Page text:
One of Arai's men--she remembered his name was Niwa--greeted her at the veranda's edge and led her to the doorway. The shutters all stood open. Arai sat at the end of the room, three of his men next to him. Niwa spoke her name and the warlord looked up at her. For a moment they studied each other. She held his gaze and felt power's strong pulse in her veins. Then she dropped to her knees and bowed to him, resenting the gesture yet knowing she had to appear to submit.
He returned her bow, and they both sat up at the same time. Kaede felt his eyes on her. She raised her head and gave him the same unflinching look. He could not meet it. Her heart was pounding at her audacity. In the past she had both liked and trusted the man in front of her. Now she saw changes in his face. The lines had deepened around his mouth and eyes. He had been both pragmatic and flexible, but now he was in the grip of his intense desire for power.
Not far from her parents' home, the Shirakawa flowed through vast limestone caves where the water had formed pillars and statues. As a child she was taken there every year to worship the goddess who lived within one of these pillars under the mountain. The statue had a fluid, living shape, as though the spirit that dwelt within were trying to break out from beneath the covering of lime. She thought of that stone covering now. Was power a limy river calcifying those who dared to swim in it?
Arai's physical size and strength made her quail inwardly, reminding her of that moment of helplessness in Iida's arms, of the strength of men who could force women in any way they wanted. Never let them use that strength, came the thought, and then: Always be armed. A taste came into her mouth, as sweet as persimmon, as strong as blood: the knowledge and taste of power. Was this what drove men to clash endlessly with each other, to enslave and destroy each other? Why should a woman not have that too?
She stared at the places on Arai's body where the needle and the knife had pierced Iida, had opened him up to the world he'd tried to dominate and let his life's blood leak away. I must never forget it, she told herself. Men also can be killed by women. I killed the most powerful warlord in the Three Countries.
All her upbringing had taught her to defer to men, to submit to their will and their greater intelligence. Her heart was beating so strongly, she thought she might faint. She breathed deeply, using the skills Shizuka had taught her, and felt the blood settle in her veins.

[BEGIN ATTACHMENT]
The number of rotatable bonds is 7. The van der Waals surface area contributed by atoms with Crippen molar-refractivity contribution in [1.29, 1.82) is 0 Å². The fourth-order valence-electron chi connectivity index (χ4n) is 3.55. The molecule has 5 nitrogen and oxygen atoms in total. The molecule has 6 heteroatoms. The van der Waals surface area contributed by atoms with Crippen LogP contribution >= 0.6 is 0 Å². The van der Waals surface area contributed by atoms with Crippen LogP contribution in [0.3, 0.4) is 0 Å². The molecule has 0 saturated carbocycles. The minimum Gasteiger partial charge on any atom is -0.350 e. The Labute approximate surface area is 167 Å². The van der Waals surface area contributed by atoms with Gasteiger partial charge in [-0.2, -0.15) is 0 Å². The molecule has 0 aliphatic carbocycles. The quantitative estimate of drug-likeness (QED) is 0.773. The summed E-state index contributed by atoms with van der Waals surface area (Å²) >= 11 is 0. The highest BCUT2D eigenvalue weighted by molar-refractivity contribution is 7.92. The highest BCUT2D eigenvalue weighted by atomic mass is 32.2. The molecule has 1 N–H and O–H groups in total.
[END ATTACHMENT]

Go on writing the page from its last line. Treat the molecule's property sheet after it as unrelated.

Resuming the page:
"Lord Arai, tomorrow I will leave for Shirakawa. I would be very grateful if you will provide men to escort me home."
"I would prefer you to stay in the East," he said, slowly. "But that is not what I want to talk to you about first." His eyes narrowed as he stared at her. "Otori's disappearance: Can you shed any light on this extraordinary occurrence? I believe I have established my right to power. I was already in alliance with Shigeru. How can young Otori ignore all obligations to me and to his dead father? How can he disobey and walk away? And where has he gone? My men have been searching the district all day, as far as Yamagata. He's completely vanished."
"I do not know where he is," she replied.
"I'm told he spoke to you last night before he left."
"Yes," she said simply.
"He must have explained to you at least--"
"He was bound by other obligations." Kaede felt sorrow build within her as she spoke. "He did not intend to insult you." Indeed, she could not remember Takeo mentioning Arai to her, but she did not say this.
"Obligations to the so-called Tribe?" Arai had been controlling his anger, but now it burst fresh into his voice, into his eyes. He moved his head slightly, and she guessed he was looking past her to where Shizuka knelt in the shadows on the veranda. "What do you know of them?"
From Grass For His Pillow: Tales of the Otori Part Two by Lian Hearn © August 2003 , Riverhead Books used by permission.
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